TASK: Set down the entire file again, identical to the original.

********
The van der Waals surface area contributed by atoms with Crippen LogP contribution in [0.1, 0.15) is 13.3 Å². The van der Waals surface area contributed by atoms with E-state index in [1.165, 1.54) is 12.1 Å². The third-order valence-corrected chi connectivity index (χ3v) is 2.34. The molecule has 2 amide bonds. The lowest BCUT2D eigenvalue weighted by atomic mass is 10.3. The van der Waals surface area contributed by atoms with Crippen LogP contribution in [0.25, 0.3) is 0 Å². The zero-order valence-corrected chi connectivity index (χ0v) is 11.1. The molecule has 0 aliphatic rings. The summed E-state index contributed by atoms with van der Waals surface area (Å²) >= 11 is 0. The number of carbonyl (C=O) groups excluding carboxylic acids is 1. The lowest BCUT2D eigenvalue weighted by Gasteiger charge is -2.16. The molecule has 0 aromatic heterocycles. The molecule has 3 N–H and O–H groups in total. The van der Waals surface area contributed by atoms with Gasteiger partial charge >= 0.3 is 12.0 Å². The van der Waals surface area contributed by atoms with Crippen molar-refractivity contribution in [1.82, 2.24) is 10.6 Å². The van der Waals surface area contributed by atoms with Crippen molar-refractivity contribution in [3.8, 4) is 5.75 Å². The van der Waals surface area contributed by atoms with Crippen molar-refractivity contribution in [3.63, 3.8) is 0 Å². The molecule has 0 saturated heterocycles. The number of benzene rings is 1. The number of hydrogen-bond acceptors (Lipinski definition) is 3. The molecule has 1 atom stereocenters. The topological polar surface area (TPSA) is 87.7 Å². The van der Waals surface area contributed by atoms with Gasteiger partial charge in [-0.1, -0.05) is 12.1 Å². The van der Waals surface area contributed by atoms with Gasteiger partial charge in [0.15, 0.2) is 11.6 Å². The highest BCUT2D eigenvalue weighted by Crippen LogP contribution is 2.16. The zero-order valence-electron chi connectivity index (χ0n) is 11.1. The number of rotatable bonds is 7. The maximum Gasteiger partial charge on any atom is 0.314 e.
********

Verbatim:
The van der Waals surface area contributed by atoms with Crippen LogP contribution in [0.1, 0.15) is 13.3 Å². The van der Waals surface area contributed by atoms with E-state index in [1.165, 1.54) is 12.1 Å². The third-order valence-corrected chi connectivity index (χ3v) is 2.34. The molecule has 2 amide bonds. The lowest BCUT2D eigenvalue weighted by atomic mass is 10.3. The van der Waals surface area contributed by atoms with Crippen LogP contribution in [0.25, 0.3) is 0 Å². The zero-order valence-corrected chi connectivity index (χ0v) is 11.1. The molecule has 0 aliphatic rings. The summed E-state index contributed by atoms with van der Waals surface area (Å²) >= 11 is 0. The number of carbonyl (C=O) groups excluding carboxylic acids is 1. The lowest BCUT2D eigenvalue weighted by Gasteiger charge is -2.16. The molecule has 0 aromatic heterocycles. The molecule has 3 N–H and O–H groups in total. The van der Waals surface area contributed by atoms with Gasteiger partial charge >= 0.3 is 12.0 Å². The van der Waals surface area contributed by atoms with Crippen molar-refractivity contribution in [1.82, 2.24) is 10.6 Å². The van der Waals surface area contributed by atoms with Crippen molar-refractivity contribution in [3.8, 4) is 5.75 Å². The van der Waals surface area contributed by atoms with Crippen molar-refractivity contribution in [3.63, 3.8) is 0 Å². The molecule has 0 saturated heterocycles. The number of benzene rings is 1. The number of hydrogen-bond acceptors (Lipinski definition) is 3. The molecule has 1 atom stereocenters. The topological polar surface area (TPSA) is 87.7 Å². The van der Waals surface area contributed by atoms with Gasteiger partial charge in [-0.1, -0.05) is 12.1 Å². The van der Waals surface area contributed by atoms with Gasteiger partial charge in [0.15, 0.2) is 11.6 Å². The highest BCUT2D eigenvalue weighted by Crippen LogP contribution is 2.16. The zero-order valence-electron chi connectivity index (χ0n) is 11.1. The number of rotatable bonds is 7. The maximum Gasteiger partial charge on any atom is 0.314 e.